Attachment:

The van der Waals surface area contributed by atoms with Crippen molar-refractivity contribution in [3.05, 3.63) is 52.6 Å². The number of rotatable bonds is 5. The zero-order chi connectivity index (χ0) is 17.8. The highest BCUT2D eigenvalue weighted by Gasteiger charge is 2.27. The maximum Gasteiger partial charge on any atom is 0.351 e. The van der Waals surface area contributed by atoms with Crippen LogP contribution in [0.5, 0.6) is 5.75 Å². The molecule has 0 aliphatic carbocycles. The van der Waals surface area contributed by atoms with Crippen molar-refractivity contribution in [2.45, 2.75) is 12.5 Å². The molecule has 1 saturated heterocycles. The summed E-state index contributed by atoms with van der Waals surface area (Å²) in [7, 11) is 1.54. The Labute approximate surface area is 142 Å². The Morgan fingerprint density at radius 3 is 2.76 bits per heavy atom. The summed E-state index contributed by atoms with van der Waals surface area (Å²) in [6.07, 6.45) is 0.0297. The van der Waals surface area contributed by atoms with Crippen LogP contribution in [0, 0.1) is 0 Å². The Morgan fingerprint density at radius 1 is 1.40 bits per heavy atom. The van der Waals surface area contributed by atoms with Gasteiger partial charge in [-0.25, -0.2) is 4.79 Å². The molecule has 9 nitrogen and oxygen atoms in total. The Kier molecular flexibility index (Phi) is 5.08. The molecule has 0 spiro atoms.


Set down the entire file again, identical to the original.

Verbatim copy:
The van der Waals surface area contributed by atoms with Crippen molar-refractivity contribution in [3.05, 3.63) is 52.6 Å². The number of rotatable bonds is 5. The zero-order chi connectivity index (χ0) is 17.8. The highest BCUT2D eigenvalue weighted by Gasteiger charge is 2.27. The maximum Gasteiger partial charge on any atom is 0.351 e. The van der Waals surface area contributed by atoms with Crippen LogP contribution in [0.5, 0.6) is 5.75 Å². The molecule has 0 aliphatic carbocycles. The van der Waals surface area contributed by atoms with Crippen molar-refractivity contribution in [2.45, 2.75) is 12.5 Å². The molecule has 1 saturated heterocycles. The summed E-state index contributed by atoms with van der Waals surface area (Å²) in [7, 11) is 1.54. The Labute approximate surface area is 142 Å². The Morgan fingerprint density at radius 3 is 2.76 bits per heavy atom. The summed E-state index contributed by atoms with van der Waals surface area (Å²) in [6.07, 6.45) is 0.0297. The van der Waals surface area contributed by atoms with Crippen LogP contribution in [0, 0.1) is 0 Å². The Morgan fingerprint density at radius 1 is 1.40 bits per heavy atom. The van der Waals surface area contributed by atoms with Gasteiger partial charge in [-0.25, -0.2) is 4.79 Å². The molecule has 9 nitrogen and oxygen atoms in total. The Kier molecular flexibility index (Phi) is 5.08. The molecule has 0 spiro atoms.